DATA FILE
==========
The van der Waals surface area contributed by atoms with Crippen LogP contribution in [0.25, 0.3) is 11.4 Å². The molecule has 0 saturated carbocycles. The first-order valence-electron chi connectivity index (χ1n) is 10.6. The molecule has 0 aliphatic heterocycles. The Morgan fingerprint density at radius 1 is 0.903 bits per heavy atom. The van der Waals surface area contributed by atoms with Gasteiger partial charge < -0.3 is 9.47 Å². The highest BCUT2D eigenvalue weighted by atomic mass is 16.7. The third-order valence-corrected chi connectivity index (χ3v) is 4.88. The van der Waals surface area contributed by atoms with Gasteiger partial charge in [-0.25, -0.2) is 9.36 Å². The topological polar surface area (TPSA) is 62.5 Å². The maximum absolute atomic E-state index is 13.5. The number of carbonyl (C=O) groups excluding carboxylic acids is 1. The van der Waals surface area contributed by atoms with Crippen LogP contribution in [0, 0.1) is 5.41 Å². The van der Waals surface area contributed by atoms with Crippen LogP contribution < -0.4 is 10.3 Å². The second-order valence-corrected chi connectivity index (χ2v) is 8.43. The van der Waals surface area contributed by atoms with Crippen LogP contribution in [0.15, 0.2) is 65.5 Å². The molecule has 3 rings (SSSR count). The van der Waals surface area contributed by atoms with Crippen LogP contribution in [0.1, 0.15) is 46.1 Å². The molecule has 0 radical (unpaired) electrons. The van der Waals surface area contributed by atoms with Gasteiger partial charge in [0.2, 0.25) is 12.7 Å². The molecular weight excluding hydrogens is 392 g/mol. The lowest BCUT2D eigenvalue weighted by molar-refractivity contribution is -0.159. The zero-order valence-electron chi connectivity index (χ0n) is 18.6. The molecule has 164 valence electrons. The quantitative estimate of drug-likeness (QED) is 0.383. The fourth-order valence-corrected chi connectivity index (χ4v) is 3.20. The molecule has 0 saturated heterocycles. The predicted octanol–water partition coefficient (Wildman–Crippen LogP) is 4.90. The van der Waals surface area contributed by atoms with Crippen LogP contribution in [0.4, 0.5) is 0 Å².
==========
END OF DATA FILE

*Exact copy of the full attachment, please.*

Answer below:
The van der Waals surface area contributed by atoms with Crippen LogP contribution in [0.25, 0.3) is 11.4 Å². The molecule has 0 saturated carbocycles. The first-order valence-electron chi connectivity index (χ1n) is 10.6. The molecule has 0 aliphatic heterocycles. The Morgan fingerprint density at radius 1 is 0.903 bits per heavy atom. The van der Waals surface area contributed by atoms with Gasteiger partial charge < -0.3 is 9.47 Å². The highest BCUT2D eigenvalue weighted by atomic mass is 16.7. The third-order valence-corrected chi connectivity index (χ3v) is 4.88. The van der Waals surface area contributed by atoms with Gasteiger partial charge in [-0.25, -0.2) is 9.36 Å². The topological polar surface area (TPSA) is 62.5 Å². The maximum absolute atomic E-state index is 13.5. The number of carbonyl (C=O) groups excluding carboxylic acids is 1. The van der Waals surface area contributed by atoms with Crippen LogP contribution in [0, 0.1) is 5.41 Å². The van der Waals surface area contributed by atoms with Crippen LogP contribution < -0.4 is 10.3 Å². The second-order valence-corrected chi connectivity index (χ2v) is 8.43. The van der Waals surface area contributed by atoms with Crippen LogP contribution in [0.15, 0.2) is 65.5 Å². The molecule has 3 rings (SSSR count). The van der Waals surface area contributed by atoms with Crippen LogP contribution in [0.1, 0.15) is 46.1 Å². The molecule has 0 radical (unpaired) electrons. The van der Waals surface area contributed by atoms with Gasteiger partial charge in [0.2, 0.25) is 12.7 Å². The molecular weight excluding hydrogens is 392 g/mol. The lowest BCUT2D eigenvalue weighted by molar-refractivity contribution is -0.159. The zero-order valence-electron chi connectivity index (χ0n) is 18.6. The molecule has 164 valence electrons. The quantitative estimate of drug-likeness (QED) is 0.383. The fourth-order valence-corrected chi connectivity index (χ4v) is 3.20. The molecule has 0 saturated heterocycles. The predicted octanol–water partition coefficient (Wildman–Crippen LogP) is 4.90. The van der Waals surface area contributed by atoms with Crippen LogP contribution in [0.4, 0.5) is 0 Å².